A common question doctors ask when you display some symptoms such as fever is whether you have recently travelled to malaria hot spots.
Different countries' efforts, combined with help from non-profit organisations have helped reduce cases of malaria, and resultant deaths. In Kenya, statistics show that 2011 (at 11.12 million cases) and 2018 (with 10.88 million) were the years the disease hit worst between 2010 and 2020.
Interventions have included free distribution of mosquito nets, spraying, minimising potential breeding places such as stagnant water and awareness creation. Malaria deaths have significantly been brought under control.
Yet mosquitoes become cleverer, with such suggestions that they no longer wait for you in the bedroom, but start work earlier, before dark. Some mosquitoes have become resistant to some insecticides, beside several other behaviour changes. Experts say temperatures between 22 degrees Celsius and 34 degrees Celsius are conducive for development of a mosquito larva to a fully functional adult that can spread malaria. But there are also suggestions the insects rest in cooler areas, where they would seldom venture before.
The earth has been warming gradually as a result of human action involving use of fossil fuels to industrialise. Models show increased warming in future, despite efforts and pledges by nations and corporates to try to tame it and reduce disasters. The global warming has not only endangered or pushed certain animal and plant species to extinction, but also caused many to move to newer ground. They include malaria transmitting mosquitoes.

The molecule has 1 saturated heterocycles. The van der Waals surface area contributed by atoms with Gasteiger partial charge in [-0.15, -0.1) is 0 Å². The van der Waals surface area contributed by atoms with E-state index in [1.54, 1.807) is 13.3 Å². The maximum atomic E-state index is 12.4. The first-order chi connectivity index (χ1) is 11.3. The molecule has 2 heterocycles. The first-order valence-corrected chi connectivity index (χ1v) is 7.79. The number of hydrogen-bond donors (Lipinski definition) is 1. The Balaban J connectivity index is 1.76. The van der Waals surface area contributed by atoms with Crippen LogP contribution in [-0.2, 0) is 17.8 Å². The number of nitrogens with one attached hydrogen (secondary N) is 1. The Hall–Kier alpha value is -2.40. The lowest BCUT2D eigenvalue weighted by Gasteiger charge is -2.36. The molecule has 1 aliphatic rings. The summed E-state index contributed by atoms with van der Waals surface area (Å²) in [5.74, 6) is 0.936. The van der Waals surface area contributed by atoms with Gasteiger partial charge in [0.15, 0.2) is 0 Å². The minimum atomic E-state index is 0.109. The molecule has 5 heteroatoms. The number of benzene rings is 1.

If a recent study published in 'Biology Letters' is anything to go by, mosquitoes are venturing in more environments. The study, from analysis of data between 1898 to 2016, shows that malaria transmitting mosquitoes have moved an average 4.7km farther from the Equator in the last 100 years alone.
Other studies have also attempted to link malarial spread to changes in temperatures. For instance, "The relationship between rising temperatures and malaria incidence in Hainan, China, from 1984 to 2010: a longitudinal cohort study", published in the 'Science Direct', established links between climate conditions and malaria transmission in different altitudes. While researchers dig deeper to establish link between climate change and malaria, this is what the future may just look like.
It may mean more populations that have historically not been prepared to handle malaria becoming more vulnerable. It may mean more resources set aside for research, awareness creation, expansion of health facilities and prevention of the disease's spread. The disease's spread to unexpected newer ground may also hinder its elimination. What is for sure, however, is that as the earth becomes warmer, in some places, more mosquitoes are born because it happens faster. If the mosquitoes breed faster, they will need new ground, and may move to areas where they were not seen. More people (and maybe birds and some animals) will be exposed to mosquito bites. The more the bitten, the higher the supplies for mosquitoes transmitting malaria. More mothers will risk spreading diseases during child birth.
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Some outlined mosquito behaviours in recent studies are adequate cause for worry, and should necessitate climate action, as this ceases to be a health-alone problem. Even if for prevention purposes alone, and while the disease is dealt with, efforts to tame global warming must be boosted. If the initial findings in the studies hold, then the worst effects of climate change may cease to be calamities such as drought and floods alone. Diseases will be next big climate change emergency.